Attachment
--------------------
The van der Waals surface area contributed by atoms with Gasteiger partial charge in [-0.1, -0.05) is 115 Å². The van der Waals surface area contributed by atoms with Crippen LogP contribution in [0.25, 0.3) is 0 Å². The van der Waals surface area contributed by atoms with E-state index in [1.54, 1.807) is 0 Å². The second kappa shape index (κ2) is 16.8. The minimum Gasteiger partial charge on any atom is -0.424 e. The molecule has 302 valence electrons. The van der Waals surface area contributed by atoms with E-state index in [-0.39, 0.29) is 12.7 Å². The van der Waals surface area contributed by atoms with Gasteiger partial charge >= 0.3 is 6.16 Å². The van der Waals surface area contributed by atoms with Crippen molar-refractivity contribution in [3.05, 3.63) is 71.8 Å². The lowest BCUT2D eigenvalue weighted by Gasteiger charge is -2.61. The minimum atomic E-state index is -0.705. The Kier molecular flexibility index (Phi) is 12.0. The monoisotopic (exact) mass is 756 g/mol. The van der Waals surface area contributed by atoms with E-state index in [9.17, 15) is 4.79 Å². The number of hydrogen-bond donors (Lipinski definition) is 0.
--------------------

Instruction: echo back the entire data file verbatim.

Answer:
The van der Waals surface area contributed by atoms with Gasteiger partial charge in [-0.1, -0.05) is 115 Å². The van der Waals surface area contributed by atoms with Crippen LogP contribution in [0.25, 0.3) is 0 Å². The van der Waals surface area contributed by atoms with E-state index in [1.54, 1.807) is 0 Å². The second kappa shape index (κ2) is 16.8. The minimum Gasteiger partial charge on any atom is -0.424 e. The molecule has 302 valence electrons. The van der Waals surface area contributed by atoms with E-state index in [-0.39, 0.29) is 12.7 Å². The van der Waals surface area contributed by atoms with Gasteiger partial charge >= 0.3 is 6.16 Å². The van der Waals surface area contributed by atoms with Crippen molar-refractivity contribution in [3.05, 3.63) is 71.8 Å². The lowest BCUT2D eigenvalue weighted by Gasteiger charge is -2.61. The minimum atomic E-state index is -0.705. The Kier molecular flexibility index (Phi) is 12.0. The monoisotopic (exact) mass is 756 g/mol. The van der Waals surface area contributed by atoms with E-state index in [9.17, 15) is 4.79 Å². The number of hydrogen-bond donors (Lipinski definition) is 0.